What experience does Koel Thomae, founder of $170 million yogurt company Noosa, credit with her entrepreneurial success? Is it an MBA? A stint as an up-and-coming leader at another dynamic company? The mentorship of some investor or incubator?
Nope. In the video above, Thomae cites her adventures traveling the world in her 20s for her later massive success as an entrepreneur. Is she crazy to do so?
Not according to a host of studies, as well as the testimonies of many fellow founders who followed a similar winding, globetrotting path to startup life. Travel, a chorus of voices say, is actually great, if unorthodox, preparation for entrepreneurship. Here's why:
1. You learn to be comfortable with risk.
"Traveling, I got to do a lot of different things, and it made me more, I think, ambitious and less fearful of the unknown," Thomae tells Inc.com in the video above. "Starting a business, can it be scarier than sleeping in a hammock under a palapa right next to the jungle by myself? Not really."
Travel, in other words, is inherently at least a little scary. Overcoming those natural fears will exercise your bravery muscles, and you'll certainly be asking those muscles to do some heavy lifting when you embark on your uncertainty-filled life as an entrepreneur.
2. Complexity becomes second nature.
A 2010 study by professors from Insead, the Kellogg School of Management, and Tel Aviv University found that people who have spent extended time abroad tend to be better, more creative problem solvers.
Why? Because living in another culture while still retaining your own forces you to see the world from multiple perspectives and acknowledge there are many ways to look at any given situation. This comfort with complexity often translates into greater business success -- whether as an employee or as an entrepreneur.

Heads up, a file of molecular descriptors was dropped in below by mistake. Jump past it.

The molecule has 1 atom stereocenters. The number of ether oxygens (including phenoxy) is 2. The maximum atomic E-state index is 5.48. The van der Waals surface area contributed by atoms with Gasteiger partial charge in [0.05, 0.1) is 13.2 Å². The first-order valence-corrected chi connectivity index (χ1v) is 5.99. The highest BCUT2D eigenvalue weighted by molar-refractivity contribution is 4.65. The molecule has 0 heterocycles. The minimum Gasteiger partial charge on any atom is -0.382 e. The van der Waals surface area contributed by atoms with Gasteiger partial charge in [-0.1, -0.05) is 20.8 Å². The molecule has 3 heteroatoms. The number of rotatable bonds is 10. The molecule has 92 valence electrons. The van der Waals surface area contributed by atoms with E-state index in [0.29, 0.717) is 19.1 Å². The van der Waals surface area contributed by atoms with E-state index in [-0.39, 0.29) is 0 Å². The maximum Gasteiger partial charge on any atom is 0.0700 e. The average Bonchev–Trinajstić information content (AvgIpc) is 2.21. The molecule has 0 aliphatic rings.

3. You get good at dealing with change.
Just as spending time abroad makes you attuned to the many shades of gray with which people view the world, it also seriously exercises another set of mental muscles that are key to startup success -- the ability to deal comfortably with change.
Expats are bombarded with changes daily, both small and major. Everything from how you order a coffee or pay for parking to how you forge relationships and win trust is usually different. If you're going to thrive, you get nimble quickly. Given the uncertainties of running a young company, being nimble and comfortable with constant change is a great characteristic for a founder to have.
4. Distance breeds creativity.
Great ideas usually come from unexpected connections and initially unproductive flights of curiosity, and it's sometimes hard to pursue those possibilities when you're knee-deep in day-to-day concerns. Just ask Voice Dream founder Winston Chen, who came up with the idea for his company while taking a yearlong sabbatical on an island in the Arctic.
It was the distance from his home base of Boston and its high-pressure startup scene, as well as the freedom to pursue what interested him rather than what seemed most objectively sensible that enabled Chen to create a profitable, full-time business he's truly passionate about.
5. You gain valuable knowledge about the world.
When I interviewed Karoli Hindriks, founder of Jobbatical, a site that helps professionals find gigs working for startups abroad, about why American marketers and techies were so interested in these gigs, she had this to say: "I love Airbnb not only because it is often cheaper than hotels, but because you're experiencing a culture. This is something we're doing with Jobbatical, too. You're joining a team, so both sides will have a broader angle on the world."
Spending time really immersed in a new culture, in other words, isn't just good for essential but nebulous soft skills like creativity and EQ. It's also a great way to gain hard intel on how other cultures do business, what's different about overseas markets, and how to sell to those from a different background than your own. This knowledge will almost certainly make you a better businessperson.
Thanks to tools like Jobbatical and other services aimed at making spending a stint abroad more financially and logistically manageable, leaving home for months or years might be more doable than you imagine.